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data from large ongoing genetic
studies, scientists are creating
what they call “polygenic risk
Though the new DNA tests
o;er probabilities, not diagnoses,
they could greatly benefit medi-
cine. For example, if women at
high risk for breast cancer got
more mammograms and those at
low risk got fewer, those exams
might catch more real cancers and
set o; fewer false alarms.
Pharmaceutical companies can
also use the scores in clinical trials of preventive drugs for such
illnesses as Alzheimer’s or heart
disease. By picking volunteers who
are more likely to get sick, they can
more accurately test how well the
The trouble is, the predictions
are far from perfect. Who wants to
know they might develop Alzheimer’s? What if someone with a low
risk score for cancer puts off
being screened, and then develops cancer anyway?
Polygenic scores are also controversial because they can predict any trait, not only diseases.
For instance, they can now forecast about 10 percent of a person’s performance on IQ tests. As
the scores improve, it’s likely that
DNA IQ predictions will become
routinely available. But how will
parents and educators use that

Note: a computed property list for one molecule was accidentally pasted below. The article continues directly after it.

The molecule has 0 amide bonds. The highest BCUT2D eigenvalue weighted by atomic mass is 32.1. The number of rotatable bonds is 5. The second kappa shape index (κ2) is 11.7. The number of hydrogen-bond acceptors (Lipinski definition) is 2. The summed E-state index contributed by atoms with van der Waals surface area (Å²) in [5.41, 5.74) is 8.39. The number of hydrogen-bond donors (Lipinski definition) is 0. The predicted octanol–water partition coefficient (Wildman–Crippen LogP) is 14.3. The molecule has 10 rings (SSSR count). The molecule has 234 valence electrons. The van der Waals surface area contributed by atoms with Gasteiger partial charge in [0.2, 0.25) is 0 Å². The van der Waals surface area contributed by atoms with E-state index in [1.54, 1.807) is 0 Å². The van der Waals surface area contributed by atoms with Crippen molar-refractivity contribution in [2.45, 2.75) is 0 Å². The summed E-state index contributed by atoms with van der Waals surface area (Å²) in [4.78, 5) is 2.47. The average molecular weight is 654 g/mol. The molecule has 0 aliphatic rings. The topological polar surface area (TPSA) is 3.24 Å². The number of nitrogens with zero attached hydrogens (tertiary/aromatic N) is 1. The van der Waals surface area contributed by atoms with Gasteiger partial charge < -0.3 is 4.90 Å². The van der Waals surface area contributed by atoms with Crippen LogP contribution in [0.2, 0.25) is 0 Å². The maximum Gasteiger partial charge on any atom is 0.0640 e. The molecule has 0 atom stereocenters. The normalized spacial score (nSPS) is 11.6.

To behavioral geneticist Eric
Turkheimer, the chance that
genetic data will be used for both
good and bad is what makes the
new technology “simultaneously
exciting and alarming.”
used a quantum
computer to model
a simple molecule.
That’s just the start.
IBM has simulated the electronic structure
of a small molecule, using a seven-qubit
WHY IT MATTERS
Understanding molecules in exact detail
will allow chemists to design more e;ective
drugs and better materials for generating and
KE Y PLAYERS
Harvard’s Alán Aspuru-Guzik
5 to 10 years
The prospect of powerful new quan-
tum computers comes with a puzzle.
They’ll be capable of feats of com-
putation inconceivable with today’s
machines, but we haven’t yet figured
out what we might do with those
One likely and enticing possibility:
precisely designing molecules.
Chemists are already dreaming
of new proteins for far more e;ective drugs, novel electrolytes for better batteries, compounds that could
turn sunlight directly into a liquid fuel,
and much more e;cient solar cells.
We don’t have these things
because molecules are ridiculously
hard to model on a classical com-
puter. Try simulating the behavior
of the electrons in even a relatively
simple molecule and you run into
complexities far beyond the capa-
bilities of today’s computers.
But it’s a natural problem for
quantum computers, which instead
of digital bits representing 1s and
0s use “qubits” that are themselves
quantum systems. Recently, IBM
researchers used a quantum computer with seven qubits to model a
small molecule made of three atoms.
It should become possible to
accurately simulate far larger and
more interesting molecules as scientists build machines with more qubits
and, just as important, better quantum algorithms. —David Rotman
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